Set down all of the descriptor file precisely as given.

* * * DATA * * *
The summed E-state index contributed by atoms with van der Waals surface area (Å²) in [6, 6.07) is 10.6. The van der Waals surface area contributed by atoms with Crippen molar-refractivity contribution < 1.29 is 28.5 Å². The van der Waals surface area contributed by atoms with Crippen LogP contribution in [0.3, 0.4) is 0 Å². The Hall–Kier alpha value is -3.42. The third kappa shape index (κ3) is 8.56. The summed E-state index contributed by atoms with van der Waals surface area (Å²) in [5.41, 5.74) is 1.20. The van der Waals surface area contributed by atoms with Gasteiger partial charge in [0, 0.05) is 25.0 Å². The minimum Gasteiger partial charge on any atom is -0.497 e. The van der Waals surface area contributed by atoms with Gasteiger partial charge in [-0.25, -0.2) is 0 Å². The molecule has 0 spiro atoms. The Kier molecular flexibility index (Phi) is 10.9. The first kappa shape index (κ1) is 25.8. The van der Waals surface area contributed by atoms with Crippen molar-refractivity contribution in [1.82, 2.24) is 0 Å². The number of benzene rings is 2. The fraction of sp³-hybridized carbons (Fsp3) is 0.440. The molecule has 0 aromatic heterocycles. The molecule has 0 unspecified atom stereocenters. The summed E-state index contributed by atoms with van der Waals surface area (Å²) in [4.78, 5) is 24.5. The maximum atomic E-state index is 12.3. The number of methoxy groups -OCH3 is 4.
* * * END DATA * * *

The summed E-state index contributed by atoms with van der Waals surface area (Å²) in [6, 6.07) is 10.6. The van der Waals surface area contributed by atoms with Crippen molar-refractivity contribution < 1.29 is 28.5 Å². The van der Waals surface area contributed by atoms with Crippen LogP contribution in [0.3, 0.4) is 0 Å². The Hall–Kier alpha value is -3.42. The third kappa shape index (κ3) is 8.56. The summed E-state index contributed by atoms with van der Waals surface area (Å²) in [5.41, 5.74) is 1.20. The van der Waals surface area contributed by atoms with Gasteiger partial charge in [0, 0.05) is 25.0 Å². The minimum Gasteiger partial charge on any atom is -0.497 e. The van der Waals surface area contributed by atoms with Gasteiger partial charge in [-0.25, -0.2) is 0 Å². The molecule has 0 spiro atoms. The Kier molecular flexibility index (Phi) is 10.9. The first kappa shape index (κ1) is 25.8. The van der Waals surface area contributed by atoms with Crippen molar-refractivity contribution in [1.82, 2.24) is 0 Å². The number of benzene rings is 2. The fraction of sp³-hybridized carbons (Fsp3) is 0.440. The molecule has 0 aromatic heterocycles. The molecule has 0 unspecified atom stereocenters. The summed E-state index contributed by atoms with van der Waals surface area (Å²) in [4.78, 5) is 24.5. The maximum atomic E-state index is 12.3. The number of methoxy groups -OCH3 is 4.